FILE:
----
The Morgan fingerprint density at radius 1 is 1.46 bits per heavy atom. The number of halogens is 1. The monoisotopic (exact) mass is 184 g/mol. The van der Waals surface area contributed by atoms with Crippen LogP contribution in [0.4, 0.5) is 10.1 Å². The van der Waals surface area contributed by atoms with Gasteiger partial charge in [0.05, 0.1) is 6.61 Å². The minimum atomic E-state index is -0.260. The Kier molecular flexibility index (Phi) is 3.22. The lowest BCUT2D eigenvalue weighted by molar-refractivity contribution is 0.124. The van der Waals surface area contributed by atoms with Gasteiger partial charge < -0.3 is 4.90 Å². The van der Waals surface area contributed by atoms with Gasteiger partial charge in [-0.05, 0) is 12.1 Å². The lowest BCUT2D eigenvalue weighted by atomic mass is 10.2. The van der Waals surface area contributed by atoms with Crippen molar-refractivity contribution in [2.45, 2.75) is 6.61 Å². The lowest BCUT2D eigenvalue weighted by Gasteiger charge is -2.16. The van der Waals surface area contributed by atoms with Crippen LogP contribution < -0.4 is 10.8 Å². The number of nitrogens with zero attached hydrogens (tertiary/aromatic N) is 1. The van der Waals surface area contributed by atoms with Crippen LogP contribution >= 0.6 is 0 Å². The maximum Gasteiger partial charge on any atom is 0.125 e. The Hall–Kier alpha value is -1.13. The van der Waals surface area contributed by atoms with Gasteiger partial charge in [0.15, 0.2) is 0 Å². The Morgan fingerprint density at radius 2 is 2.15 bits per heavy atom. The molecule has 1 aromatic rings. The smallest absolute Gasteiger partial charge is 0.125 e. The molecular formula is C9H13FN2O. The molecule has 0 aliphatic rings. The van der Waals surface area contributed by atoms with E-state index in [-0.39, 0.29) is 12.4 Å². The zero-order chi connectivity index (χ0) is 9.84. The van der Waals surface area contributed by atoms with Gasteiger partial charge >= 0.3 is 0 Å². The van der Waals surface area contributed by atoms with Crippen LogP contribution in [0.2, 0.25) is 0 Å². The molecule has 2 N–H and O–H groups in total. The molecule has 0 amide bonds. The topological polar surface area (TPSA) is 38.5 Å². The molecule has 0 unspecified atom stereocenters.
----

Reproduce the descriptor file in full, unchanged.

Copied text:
The Morgan fingerprint density at radius 1 is 1.46 bits per heavy atom. The number of halogens is 1. The monoisotopic (exact) mass is 184 g/mol. The van der Waals surface area contributed by atoms with Crippen LogP contribution in [0.4, 0.5) is 10.1 Å². The van der Waals surface area contributed by atoms with Gasteiger partial charge in [0.05, 0.1) is 6.61 Å². The minimum atomic E-state index is -0.260. The Kier molecular flexibility index (Phi) is 3.22. The lowest BCUT2D eigenvalue weighted by molar-refractivity contribution is 0.124. The van der Waals surface area contributed by atoms with Gasteiger partial charge < -0.3 is 4.90 Å². The van der Waals surface area contributed by atoms with Gasteiger partial charge in [-0.05, 0) is 12.1 Å². The lowest BCUT2D eigenvalue weighted by atomic mass is 10.2. The van der Waals surface area contributed by atoms with Crippen molar-refractivity contribution in [2.45, 2.75) is 6.61 Å². The lowest BCUT2D eigenvalue weighted by Gasteiger charge is -2.16. The van der Waals surface area contributed by atoms with Crippen LogP contribution < -0.4 is 10.8 Å². The number of nitrogens with zero attached hydrogens (tertiary/aromatic N) is 1. The van der Waals surface area contributed by atoms with Crippen LogP contribution >= 0.6 is 0 Å². The maximum Gasteiger partial charge on any atom is 0.125 e. The Hall–Kier alpha value is -1.13. The van der Waals surface area contributed by atoms with Gasteiger partial charge in [0.15, 0.2) is 0 Å². The Morgan fingerprint density at radius 2 is 2.15 bits per heavy atom. The molecule has 1 aromatic rings. The smallest absolute Gasteiger partial charge is 0.125 e. The molecular formula is C9H13FN2O. The molecule has 0 aliphatic rings. The van der Waals surface area contributed by atoms with E-state index in [-0.39, 0.29) is 12.4 Å². The zero-order chi connectivity index (χ0) is 9.84. The van der Waals surface area contributed by atoms with Gasteiger partial charge >= 0.3 is 0 Å². The van der Waals surface area contributed by atoms with Crippen LogP contribution in [0.2, 0.25) is 0 Å². The molecule has 2 N–H and O–H groups in total. The molecule has 0 amide bonds. The topological polar surface area (TPSA) is 38.5 Å². The molecule has 0 unspecified atom stereocenters.